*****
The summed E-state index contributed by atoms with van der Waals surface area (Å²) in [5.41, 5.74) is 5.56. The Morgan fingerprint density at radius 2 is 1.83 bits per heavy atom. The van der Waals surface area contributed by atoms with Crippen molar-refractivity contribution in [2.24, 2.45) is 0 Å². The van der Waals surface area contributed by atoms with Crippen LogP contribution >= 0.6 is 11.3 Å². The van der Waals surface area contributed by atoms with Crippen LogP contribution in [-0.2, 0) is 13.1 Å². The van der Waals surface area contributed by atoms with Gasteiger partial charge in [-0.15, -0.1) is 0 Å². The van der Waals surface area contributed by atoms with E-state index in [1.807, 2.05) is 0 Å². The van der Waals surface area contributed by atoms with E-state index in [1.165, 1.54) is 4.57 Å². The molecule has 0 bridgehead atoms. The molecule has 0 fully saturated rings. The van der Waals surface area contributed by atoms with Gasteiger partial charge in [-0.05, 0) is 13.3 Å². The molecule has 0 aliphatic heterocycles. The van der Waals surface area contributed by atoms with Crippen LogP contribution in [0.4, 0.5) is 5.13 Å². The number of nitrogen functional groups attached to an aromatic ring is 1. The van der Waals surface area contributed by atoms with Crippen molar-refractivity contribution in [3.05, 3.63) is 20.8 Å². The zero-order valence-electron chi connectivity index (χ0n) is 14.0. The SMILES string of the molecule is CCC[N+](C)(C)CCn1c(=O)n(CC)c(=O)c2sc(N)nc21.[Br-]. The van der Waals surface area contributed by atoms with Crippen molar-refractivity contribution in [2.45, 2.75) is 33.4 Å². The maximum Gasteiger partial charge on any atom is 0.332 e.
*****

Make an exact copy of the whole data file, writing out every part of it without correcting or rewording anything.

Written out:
The summed E-state index contributed by atoms with van der Waals surface area (Å²) in [5.41, 5.74) is 5.56. The Morgan fingerprint density at radius 2 is 1.83 bits per heavy atom. The van der Waals surface area contributed by atoms with Crippen molar-refractivity contribution in [2.24, 2.45) is 0 Å². The van der Waals surface area contributed by atoms with Crippen LogP contribution >= 0.6 is 11.3 Å². The van der Waals surface area contributed by atoms with Crippen LogP contribution in [-0.2, 0) is 13.1 Å². The van der Waals surface area contributed by atoms with Gasteiger partial charge in [-0.15, -0.1) is 0 Å². The van der Waals surface area contributed by atoms with E-state index in [1.807, 2.05) is 0 Å². The van der Waals surface area contributed by atoms with E-state index in [1.165, 1.54) is 4.57 Å². The molecule has 0 bridgehead atoms. The molecule has 0 fully saturated rings. The van der Waals surface area contributed by atoms with Gasteiger partial charge in [-0.05, 0) is 13.3 Å². The molecule has 0 aliphatic heterocycles. The van der Waals surface area contributed by atoms with Crippen LogP contribution in [0.4, 0.5) is 5.13 Å². The number of nitrogen functional groups attached to an aromatic ring is 1. The van der Waals surface area contributed by atoms with Crippen molar-refractivity contribution in [3.05, 3.63) is 20.8 Å². The zero-order valence-electron chi connectivity index (χ0n) is 14.0. The SMILES string of the molecule is CCC[N+](C)(C)CCn1c(=O)n(CC)c(=O)c2sc(N)nc21.[Br-]. The van der Waals surface area contributed by atoms with Crippen molar-refractivity contribution in [2.45, 2.75) is 33.4 Å². The maximum Gasteiger partial charge on any atom is 0.332 e.